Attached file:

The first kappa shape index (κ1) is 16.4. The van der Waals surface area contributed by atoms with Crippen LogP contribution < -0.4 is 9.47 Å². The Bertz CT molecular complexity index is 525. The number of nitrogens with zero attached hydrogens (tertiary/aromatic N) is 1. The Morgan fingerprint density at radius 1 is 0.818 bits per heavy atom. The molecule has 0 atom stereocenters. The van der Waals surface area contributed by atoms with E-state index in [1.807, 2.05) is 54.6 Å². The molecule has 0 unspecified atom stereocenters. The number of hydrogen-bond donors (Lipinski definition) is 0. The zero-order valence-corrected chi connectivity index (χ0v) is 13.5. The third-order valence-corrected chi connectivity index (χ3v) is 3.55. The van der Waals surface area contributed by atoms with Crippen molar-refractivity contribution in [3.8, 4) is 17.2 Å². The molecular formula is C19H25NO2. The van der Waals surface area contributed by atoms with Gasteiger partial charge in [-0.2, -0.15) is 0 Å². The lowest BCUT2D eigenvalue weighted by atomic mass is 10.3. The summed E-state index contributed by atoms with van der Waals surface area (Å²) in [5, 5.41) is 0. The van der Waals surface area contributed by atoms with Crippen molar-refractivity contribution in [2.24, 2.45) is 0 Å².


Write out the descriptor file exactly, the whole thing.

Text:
The first kappa shape index (κ1) is 16.4. The van der Waals surface area contributed by atoms with Crippen LogP contribution < -0.4 is 9.47 Å². The Bertz CT molecular complexity index is 525. The number of nitrogens with zero attached hydrogens (tertiary/aromatic N) is 1. The Morgan fingerprint density at radius 1 is 0.818 bits per heavy atom. The molecule has 0 atom stereocenters. The van der Waals surface area contributed by atoms with E-state index in [1.807, 2.05) is 54.6 Å². The molecule has 0 unspecified atom stereocenters. The number of hydrogen-bond donors (Lipinski definition) is 0. The zero-order valence-corrected chi connectivity index (χ0v) is 13.5. The third-order valence-corrected chi connectivity index (χ3v) is 3.55. The van der Waals surface area contributed by atoms with Crippen molar-refractivity contribution in [3.8, 4) is 17.2 Å². The molecular formula is C19H25NO2. The van der Waals surface area contributed by atoms with Gasteiger partial charge in [-0.2, -0.15) is 0 Å². The lowest BCUT2D eigenvalue weighted by atomic mass is 10.3. The summed E-state index contributed by atoms with van der Waals surface area (Å²) in [5, 5.41) is 0. The van der Waals surface area contributed by atoms with Crippen molar-refractivity contribution in [2.24, 2.45) is 0 Å².